Short sleep duration and frequent snoring during pre-diagnostic stage are associated with significantly poorer cancer-specific survival, particularly among women with breast cancer, claims a new study conducted at the University of Washington in Seattle.
The results may motivate cancer patients to improve their sleep patterns.
"Our results suggest that sleep duration is important for breast cancer survival, particularly in women who snore," said lead author Amanda Phipps, assistant professor of epidemiology, at the University of Washington.
The study was outlined online in the journal Sleep
The study group comprised of 21,230 women diagnosed with a first primary invasive cancer during follow-up from the Women's Health Initiative (WHI).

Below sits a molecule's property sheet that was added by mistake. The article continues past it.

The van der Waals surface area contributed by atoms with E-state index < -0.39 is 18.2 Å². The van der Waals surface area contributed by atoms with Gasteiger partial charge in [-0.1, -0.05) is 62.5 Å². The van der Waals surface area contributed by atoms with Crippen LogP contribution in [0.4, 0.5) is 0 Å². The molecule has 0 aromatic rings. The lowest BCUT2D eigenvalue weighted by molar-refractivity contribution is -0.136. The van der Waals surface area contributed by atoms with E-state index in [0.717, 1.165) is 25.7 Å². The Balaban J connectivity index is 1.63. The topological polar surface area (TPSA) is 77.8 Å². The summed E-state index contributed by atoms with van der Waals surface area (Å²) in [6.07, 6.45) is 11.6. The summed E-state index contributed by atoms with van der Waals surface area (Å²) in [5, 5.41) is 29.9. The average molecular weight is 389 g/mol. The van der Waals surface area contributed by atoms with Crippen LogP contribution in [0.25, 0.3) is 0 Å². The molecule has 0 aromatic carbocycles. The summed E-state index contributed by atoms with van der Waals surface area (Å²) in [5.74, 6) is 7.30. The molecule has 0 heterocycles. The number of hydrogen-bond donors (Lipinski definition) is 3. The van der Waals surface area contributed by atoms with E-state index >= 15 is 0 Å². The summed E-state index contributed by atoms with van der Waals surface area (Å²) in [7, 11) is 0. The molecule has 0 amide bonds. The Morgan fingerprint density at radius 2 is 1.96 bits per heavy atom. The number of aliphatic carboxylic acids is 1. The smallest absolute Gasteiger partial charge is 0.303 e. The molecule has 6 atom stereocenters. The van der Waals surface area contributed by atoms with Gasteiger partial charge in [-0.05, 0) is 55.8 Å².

Participants provided information on several sleep attributes at study baseline, including sleep duration, snoring and components of the WHI Insomnia Rating Scale.
Analyses were adjusted for age at enrollment, study arm, cancer site, marital status, household income, smoking, physical activity and time-lag between baseline data collection and cancer diagnosis.
Short sleep duration and frequent snoring were linked to significantly poorer breast cancer-specific survival, found the study.